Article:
So. I flew here with a B1/B2 visa, with a permission valid until August. But I canʼt do anything legally. And everyone was waiting for America to do something for Ukraine. On March 3, they released this temporary protection status. Itʼs very interesting, probably that day my feeling of being betrayed appeared. I understand perfectly well that no country is interested in doing too much for the citizens of another country, but the United States has promised a lot. And when they were preparing this protection status, it looked like they were about to issue a green card. But it turned out that they did nothing for Ukrainians who want to leave the place where the fighting is.

This status entitles you to stay legally in the United States for 18 months. With it you can apply for a work permit, social security, amber, advance parole, this is a certificate with which you can leave the country. But this does not change your status here, doesnʼt provide any preferences if you want to emigrate here. It also costs almost $600. When you win a green card in the lottery, collecting documents is cheaper than temporary protection status, which gives nothing. The United States is a big bureaucratic machine, nothing is resolved here quickly. But as of March 29, it is unknown when Ukraine will be added to the list. I have consulted with 12 lawyers during this time, half of whom donʼt understand how this will work at all. Even if this status is accepted, the waiting period is still about 6 months. It doesnʼt make any sense at all if I still wonʼt be able to do anything during this time.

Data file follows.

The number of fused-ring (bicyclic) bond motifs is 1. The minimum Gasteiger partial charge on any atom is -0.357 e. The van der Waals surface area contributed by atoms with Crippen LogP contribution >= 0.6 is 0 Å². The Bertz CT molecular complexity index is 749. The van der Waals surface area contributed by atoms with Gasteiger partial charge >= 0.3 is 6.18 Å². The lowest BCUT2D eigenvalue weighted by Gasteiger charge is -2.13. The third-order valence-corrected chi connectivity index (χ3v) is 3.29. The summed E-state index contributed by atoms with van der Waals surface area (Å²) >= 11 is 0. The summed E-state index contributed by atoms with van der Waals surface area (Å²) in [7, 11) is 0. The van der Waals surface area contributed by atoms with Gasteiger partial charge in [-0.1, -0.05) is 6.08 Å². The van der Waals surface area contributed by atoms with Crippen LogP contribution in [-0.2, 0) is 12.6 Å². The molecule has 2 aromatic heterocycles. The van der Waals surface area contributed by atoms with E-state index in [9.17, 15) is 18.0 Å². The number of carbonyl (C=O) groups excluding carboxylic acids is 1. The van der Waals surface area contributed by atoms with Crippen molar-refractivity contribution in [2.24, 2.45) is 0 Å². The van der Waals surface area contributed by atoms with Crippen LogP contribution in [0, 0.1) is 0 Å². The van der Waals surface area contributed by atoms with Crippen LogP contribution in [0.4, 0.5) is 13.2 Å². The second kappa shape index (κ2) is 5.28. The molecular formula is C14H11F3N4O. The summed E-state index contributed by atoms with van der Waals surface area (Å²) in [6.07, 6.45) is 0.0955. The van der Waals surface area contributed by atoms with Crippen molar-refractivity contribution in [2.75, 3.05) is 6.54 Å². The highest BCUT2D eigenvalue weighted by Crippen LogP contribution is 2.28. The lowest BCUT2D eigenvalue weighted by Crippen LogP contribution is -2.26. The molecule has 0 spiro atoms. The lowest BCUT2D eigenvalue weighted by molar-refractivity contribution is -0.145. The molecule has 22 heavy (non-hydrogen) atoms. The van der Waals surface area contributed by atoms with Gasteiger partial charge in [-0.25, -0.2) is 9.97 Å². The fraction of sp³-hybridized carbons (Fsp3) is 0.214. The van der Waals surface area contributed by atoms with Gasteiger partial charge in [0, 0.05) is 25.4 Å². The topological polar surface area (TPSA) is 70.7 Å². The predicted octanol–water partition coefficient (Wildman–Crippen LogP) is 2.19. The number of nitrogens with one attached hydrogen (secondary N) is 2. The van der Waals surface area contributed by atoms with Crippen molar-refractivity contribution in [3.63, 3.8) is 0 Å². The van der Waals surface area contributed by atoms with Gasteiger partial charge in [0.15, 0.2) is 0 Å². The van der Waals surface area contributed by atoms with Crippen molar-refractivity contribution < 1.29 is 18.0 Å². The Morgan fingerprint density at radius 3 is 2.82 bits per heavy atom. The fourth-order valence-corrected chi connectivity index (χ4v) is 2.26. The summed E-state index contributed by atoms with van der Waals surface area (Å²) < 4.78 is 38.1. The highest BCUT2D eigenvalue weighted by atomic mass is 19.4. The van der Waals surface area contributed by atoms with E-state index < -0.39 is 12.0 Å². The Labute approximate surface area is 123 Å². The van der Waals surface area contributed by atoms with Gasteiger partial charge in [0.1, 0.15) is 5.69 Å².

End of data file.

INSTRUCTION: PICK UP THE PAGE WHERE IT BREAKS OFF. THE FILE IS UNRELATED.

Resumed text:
So you canʼt work?

This moment is very critical. Also, I donʼt know if this status will hurt my tourist visa or hypothetical visa in the future? Will I have a piece of paper that will prove itʼs all in the process? Unfortunately, I didnʼt receive any specific answers. I understand that the lawyers themselves are shocked, they must either research how it was in the case of other countries, or to consult about what has changed now for Ukraine. I am still looking for migration lawyers who can provide more information.

Do you have to pay the lawyer something above these $545? For his services, for filing the application form.